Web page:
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The European Patent Office (EPO) welcomes the signing by EU ministers today in Brussels of an international agreement establishing a Unified Patent Court (UPC), which paves the way for the implementation of a unitary patent system in Europe. Signed by 24 EU member states today in the margins of their Competitiveness Council meeting, the agreement will enter into force once 13 countries have ratified it, including France, Germany and the UK.
"The signing of the UPC agreement is a decisive step towards the long-awaited introduction of a truly supranational patent system in Europe," said EPO President Benoît Battistelli. "Following the endorsement of the unitary patent package by the European Parliament and Council in December 2012, the creation of a European court specialised in patent matters will be a tremendous boost for the completion of the European patent system."
The Agreement on the Unified Patent Court will lead to the creation of a specialised patent court with a first and an appeal instance competent for litigation relating to patents granted by the EPO under the provisions of the European Patent Convention, e.g. classical European Patents as well as future Unitary Patents. This is expected to bring major improvements to the current situation in which a multitude of national courts and authorities decide on the infringement and validity of European patents.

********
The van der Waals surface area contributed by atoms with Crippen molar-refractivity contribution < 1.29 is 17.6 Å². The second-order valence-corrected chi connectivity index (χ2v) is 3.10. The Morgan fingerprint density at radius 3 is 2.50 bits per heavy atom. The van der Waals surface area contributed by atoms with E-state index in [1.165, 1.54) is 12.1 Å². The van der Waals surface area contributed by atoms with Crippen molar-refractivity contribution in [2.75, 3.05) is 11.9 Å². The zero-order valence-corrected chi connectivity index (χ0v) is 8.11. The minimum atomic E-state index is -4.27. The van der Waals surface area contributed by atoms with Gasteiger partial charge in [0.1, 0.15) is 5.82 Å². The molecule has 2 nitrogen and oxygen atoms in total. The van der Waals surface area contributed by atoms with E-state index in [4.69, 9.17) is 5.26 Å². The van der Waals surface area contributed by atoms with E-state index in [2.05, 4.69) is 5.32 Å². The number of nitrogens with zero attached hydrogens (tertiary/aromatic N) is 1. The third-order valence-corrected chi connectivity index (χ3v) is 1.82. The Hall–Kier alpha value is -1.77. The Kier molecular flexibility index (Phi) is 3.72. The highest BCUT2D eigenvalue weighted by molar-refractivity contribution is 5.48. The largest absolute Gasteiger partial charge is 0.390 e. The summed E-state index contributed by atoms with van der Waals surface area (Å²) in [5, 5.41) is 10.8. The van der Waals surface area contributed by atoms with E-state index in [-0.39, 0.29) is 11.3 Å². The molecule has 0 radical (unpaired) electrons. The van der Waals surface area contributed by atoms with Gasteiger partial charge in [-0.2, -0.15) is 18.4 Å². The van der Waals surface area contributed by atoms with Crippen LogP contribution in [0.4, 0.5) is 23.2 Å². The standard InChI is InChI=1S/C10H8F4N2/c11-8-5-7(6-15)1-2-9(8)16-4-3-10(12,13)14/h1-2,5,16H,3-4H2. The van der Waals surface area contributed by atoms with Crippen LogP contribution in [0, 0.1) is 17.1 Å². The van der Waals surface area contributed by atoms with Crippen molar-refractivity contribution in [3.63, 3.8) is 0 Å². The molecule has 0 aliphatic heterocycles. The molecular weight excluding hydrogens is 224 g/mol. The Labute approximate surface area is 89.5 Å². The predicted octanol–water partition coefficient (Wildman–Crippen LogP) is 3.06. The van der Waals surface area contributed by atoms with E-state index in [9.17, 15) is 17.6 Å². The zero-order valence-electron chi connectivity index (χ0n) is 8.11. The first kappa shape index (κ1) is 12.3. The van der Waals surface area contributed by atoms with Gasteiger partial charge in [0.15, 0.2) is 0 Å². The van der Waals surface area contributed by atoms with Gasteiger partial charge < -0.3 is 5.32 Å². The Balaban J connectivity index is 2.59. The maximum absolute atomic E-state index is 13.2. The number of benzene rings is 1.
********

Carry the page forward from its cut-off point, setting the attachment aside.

Request for unitary patents may be filed once the legal provisions for both the unitary patent and the UPC have entered into force. The two EU regulations on the unitary patent (one on unitary patent protection and the second on the translation arrangements) entered into force on 20 January 2013. However, they will only apply from 1 January 2014 or the date of entry into force of the Agreement on a Unified Patent Court, whichever is later.
Unitary patent and Unified Patent Court